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What Can The Marketing-Finance Interface Tell Us About Witchcraft Trials?

Edeling, Srinivasan, and Hanssens have a useful new review paper on the Marketing-Finance Interface.

The Value Of Review Papers

Review papers, such as this, play a vital role in helping frame the field. They give Ph.D. students a way to get up to speed on prior contributions. Review papers also give more seasoned academics a way to catch up on things that we’ve missed. Alex Edeling and his colleague’s paper is especially useful for its extensive view of what is happening at the Marketing-Finance Interface

But Here Implying What Academics Do Matters Is An Anti-Science Approach

Of course, it wouldn’t be a Marketing Thought post if I didn’t have a concern, and I certainly do. The authors seek to understand the correct use of metrics by asking what academics do. This can be a decent approach in the right circumstances. If we don’t have strong prior theory we might be interested to see what the possibilities are. Here though asking academics runs into a major problem.

Assume we are interested in understanding mathematics. (Rather than the question of whether people understand mathematics). Surveying people about whether 2+2=4 can only have two outcomes. 1) respondents know 2+2=4 and their opinions are not useful as they add nothing to our understanding of mathematics. 2) The respondents don’t know that 2+2=4 and their opinions are not useful as they are wrong.

Asking what academics think has no potential to advance the field when seeking to understand the value of a metric (rather than track its usage). Indeed, it can only hold back the field. Edeling and his colleagues ask marketing and finance scholars what they think of (Accounting-based Approaches to) Tobin’s q. Doing this risks reinforcing bad habits in the Marketing-Finance Interface. It can give a social proof justification to bad practice. At this point, a better academic than me would start talking about Kuhn and being caught in an outdated paradigm. Instead, I’ll just ask you to cast your mind back to the 17th century.

Don’t Ask Witchfinders About The Validity Of Their Witchfinding Tools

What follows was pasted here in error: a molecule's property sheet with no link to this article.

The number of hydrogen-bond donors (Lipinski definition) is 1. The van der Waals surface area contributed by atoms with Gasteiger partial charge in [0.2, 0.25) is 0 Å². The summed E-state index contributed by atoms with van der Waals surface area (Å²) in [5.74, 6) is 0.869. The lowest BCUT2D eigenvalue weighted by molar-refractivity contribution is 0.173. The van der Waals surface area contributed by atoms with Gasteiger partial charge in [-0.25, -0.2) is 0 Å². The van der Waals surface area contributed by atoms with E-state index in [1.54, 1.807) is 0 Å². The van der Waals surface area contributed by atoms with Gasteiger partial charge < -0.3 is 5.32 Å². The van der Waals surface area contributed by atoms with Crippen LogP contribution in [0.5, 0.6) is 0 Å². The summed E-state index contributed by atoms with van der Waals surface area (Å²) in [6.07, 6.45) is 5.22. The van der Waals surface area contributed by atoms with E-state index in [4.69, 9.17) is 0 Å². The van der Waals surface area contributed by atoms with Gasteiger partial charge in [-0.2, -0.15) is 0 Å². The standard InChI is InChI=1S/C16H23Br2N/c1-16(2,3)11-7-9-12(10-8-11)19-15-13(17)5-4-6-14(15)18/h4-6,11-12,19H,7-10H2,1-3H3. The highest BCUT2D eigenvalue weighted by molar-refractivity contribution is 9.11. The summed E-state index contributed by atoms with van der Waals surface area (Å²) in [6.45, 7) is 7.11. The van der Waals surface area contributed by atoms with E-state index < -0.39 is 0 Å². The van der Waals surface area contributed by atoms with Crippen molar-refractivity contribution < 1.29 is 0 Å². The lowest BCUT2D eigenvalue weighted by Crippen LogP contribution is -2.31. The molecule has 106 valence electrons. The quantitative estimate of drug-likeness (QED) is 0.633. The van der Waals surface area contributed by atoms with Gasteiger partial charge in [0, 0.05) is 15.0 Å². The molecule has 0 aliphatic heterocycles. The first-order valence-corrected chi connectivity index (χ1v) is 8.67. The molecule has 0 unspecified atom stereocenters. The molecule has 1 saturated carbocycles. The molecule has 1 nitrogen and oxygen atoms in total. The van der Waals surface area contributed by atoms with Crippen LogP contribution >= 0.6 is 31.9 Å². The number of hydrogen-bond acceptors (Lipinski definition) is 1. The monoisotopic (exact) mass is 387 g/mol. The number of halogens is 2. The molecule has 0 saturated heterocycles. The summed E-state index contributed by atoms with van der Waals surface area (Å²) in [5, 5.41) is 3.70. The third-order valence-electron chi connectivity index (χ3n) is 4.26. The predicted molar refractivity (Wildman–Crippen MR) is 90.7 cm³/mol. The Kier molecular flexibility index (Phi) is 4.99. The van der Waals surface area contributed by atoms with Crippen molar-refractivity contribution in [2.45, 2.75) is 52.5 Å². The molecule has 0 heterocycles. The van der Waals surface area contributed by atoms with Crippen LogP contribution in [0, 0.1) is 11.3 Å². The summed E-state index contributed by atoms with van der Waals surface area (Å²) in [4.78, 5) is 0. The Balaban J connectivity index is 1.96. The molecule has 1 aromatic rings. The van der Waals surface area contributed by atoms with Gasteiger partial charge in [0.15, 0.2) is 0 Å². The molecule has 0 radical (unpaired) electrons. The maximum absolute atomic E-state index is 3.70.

Imagine four hundred years ago we plan to survey one educated elite of the time, witchfinders. We will ask them what they think of drowning witches as an indicator of the witch’s guilt or innocence. A few enlightened progressive witchfinders (I accept that is a bit of an oxymoron) will be against drowning. Still, likely most will be for it. What have we learned about the efficacy of drowning as a method of detecting witches? Nothing. Why? Because we have strong prior theory that says drowning people is a terrible approach. So what was the point of the survey?

Does Magic Work? We Surveyed A Load Of Stage Magicians And They Said Yes

We Need To Argue From Theory

To understand the value of any metric we need to look at what the theory behind it is. The authors when discussing Tobin’s q say that: “First, the criticism of AATQ [Accounting-based Approaches to Tobin’s q] is not new” (Edeling, Srinivasan, and Hanssens, 2020). I agree that the problems have been long known in marketing and finance and by extension the marketing-finance interface.

Why then is it that Tobin’s q is still “the second most often used firm-value variable”? (Edeling, Srinivasan, and Hanssens, 2020). The obvious question becomes wouldn’t it be better to simply tell marketing academics that Tobin’s q is a terrible performance metric rather than ask their opinions? It seems pretty clear that lots of marketing academics haven’t thought sufficiently about the metric’s efficacy. They, after all, continued to use it despite the prior criticisms.

Teach The Debate?

The authors “offer solutions to recent technical debates on …Tobin’s q” (Edeling, Srinivasan, and Hanssens, 2020). In essence, the paper implies that the jury was out on the use of Tobin’s q as a dependent variable in marketing but they have a solution. My paper with Moeen Butt was acknowledged as raising issues but no one has responded to those issues. As such, I simply don’t see what the technical debate is. (To be clear many marketing professors in the survey did not want to use Tobin’s q as a dependent variable. Still, this information is beside the point as we shouldn’t establish the validity of metrics by opinion poll).

Maybe I am wrong. I don’t think so on this occasion but I’ve been wrong plenty of times in the past. If so, someone really must tell me how I’m wrong before it can be classed as a debate. We can’t have a proper debate when there is no serious counterargument to my condemnation of the use of Tobin’s q as a performance metric. You can’t teach a controversy as one person thinks this, another thinks this, and pretend we are a serious scientific discipline. As far as I can see there is no debate being had. Until there is a proper debate the only acceptable advice is: Tobin’s q should never be used as a performance metric in marketing.

Social Proof

Social proof can be a useful heuristic but it doesn’t make something correct. We have to debate the merits of any topic. When we know something doesn’t work then what is the point of surveying people to see whether they think it works? Plenty of people think the earth is flat, that don’t make it so.

Read: Alexander Edeling, Shuba Srinivasan, Dominique M. Hanssens (2020) The marketing–finance interface: A new integrative review of metrics, methods, and findings and an agenda for future research, International Journal of Research in Marketing, available online 19 September 2020

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